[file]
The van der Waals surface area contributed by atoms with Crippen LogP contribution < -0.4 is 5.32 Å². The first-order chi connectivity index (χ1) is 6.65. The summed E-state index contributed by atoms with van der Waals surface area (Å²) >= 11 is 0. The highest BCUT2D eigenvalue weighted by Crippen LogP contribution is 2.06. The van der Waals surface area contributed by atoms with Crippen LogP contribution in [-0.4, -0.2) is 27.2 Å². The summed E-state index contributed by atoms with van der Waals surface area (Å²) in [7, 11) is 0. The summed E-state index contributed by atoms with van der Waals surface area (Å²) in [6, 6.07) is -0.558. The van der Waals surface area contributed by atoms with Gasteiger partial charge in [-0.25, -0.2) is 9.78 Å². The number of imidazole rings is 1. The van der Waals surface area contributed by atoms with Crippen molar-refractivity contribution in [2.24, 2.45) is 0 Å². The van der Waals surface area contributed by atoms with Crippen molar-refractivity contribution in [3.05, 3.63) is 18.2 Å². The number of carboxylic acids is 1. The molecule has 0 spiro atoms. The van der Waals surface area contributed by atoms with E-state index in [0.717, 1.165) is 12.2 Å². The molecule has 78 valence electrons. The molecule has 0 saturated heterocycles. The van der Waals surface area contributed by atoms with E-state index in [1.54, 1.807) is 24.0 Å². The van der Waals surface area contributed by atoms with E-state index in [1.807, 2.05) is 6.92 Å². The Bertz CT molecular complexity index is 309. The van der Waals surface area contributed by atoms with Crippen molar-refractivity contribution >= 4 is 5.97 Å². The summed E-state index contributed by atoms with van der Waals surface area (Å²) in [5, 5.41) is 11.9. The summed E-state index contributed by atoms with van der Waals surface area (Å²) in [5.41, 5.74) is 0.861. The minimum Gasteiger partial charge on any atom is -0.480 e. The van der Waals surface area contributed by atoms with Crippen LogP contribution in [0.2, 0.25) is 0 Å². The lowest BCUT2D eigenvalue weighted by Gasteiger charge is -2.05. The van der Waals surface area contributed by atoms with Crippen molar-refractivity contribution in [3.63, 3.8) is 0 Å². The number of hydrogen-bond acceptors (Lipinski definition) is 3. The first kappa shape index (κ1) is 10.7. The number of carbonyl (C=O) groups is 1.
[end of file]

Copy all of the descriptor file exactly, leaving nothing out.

The van der Waals surface area contributed by atoms with Crippen LogP contribution < -0.4 is 5.32 Å². The first-order chi connectivity index (χ1) is 6.65. The summed E-state index contributed by atoms with van der Waals surface area (Å²) >= 11 is 0. The highest BCUT2D eigenvalue weighted by Crippen LogP contribution is 2.06. The van der Waals surface area contributed by atoms with Crippen LogP contribution in [-0.4, -0.2) is 27.2 Å². The summed E-state index contributed by atoms with van der Waals surface area (Å²) in [7, 11) is 0. The summed E-state index contributed by atoms with van der Waals surface area (Å²) in [6, 6.07) is -0.558. The van der Waals surface area contributed by atoms with Gasteiger partial charge in [-0.25, -0.2) is 9.78 Å². The number of imidazole rings is 1. The van der Waals surface area contributed by atoms with Crippen molar-refractivity contribution in [2.24, 2.45) is 0 Å². The van der Waals surface area contributed by atoms with Crippen molar-refractivity contribution in [3.05, 3.63) is 18.2 Å². The number of carboxylic acids is 1. The molecule has 0 spiro atoms. The van der Waals surface area contributed by atoms with E-state index in [0.717, 1.165) is 12.2 Å². The molecule has 78 valence electrons. The molecule has 0 saturated heterocycles. The van der Waals surface area contributed by atoms with E-state index in [1.54, 1.807) is 24.0 Å². The van der Waals surface area contributed by atoms with E-state index in [1.807, 2.05) is 6.92 Å². The Bertz CT molecular complexity index is 309. The van der Waals surface area contributed by atoms with Crippen molar-refractivity contribution >= 4 is 5.97 Å². The summed E-state index contributed by atoms with van der Waals surface area (Å²) in [5, 5.41) is 11.9. The summed E-state index contributed by atoms with van der Waals surface area (Å²) in [5.41, 5.74) is 0.861. The minimum Gasteiger partial charge on any atom is -0.480 e. The van der Waals surface area contributed by atoms with Crippen LogP contribution in [0.2, 0.25) is 0 Å². The lowest BCUT2D eigenvalue weighted by Gasteiger charge is -2.05. The van der Waals surface area contributed by atoms with Crippen molar-refractivity contribution in [3.63, 3.8) is 0 Å². The number of hydrogen-bond acceptors (Lipinski definition) is 3. The first kappa shape index (κ1) is 10.7. The number of carbonyl (C=O) groups is 1.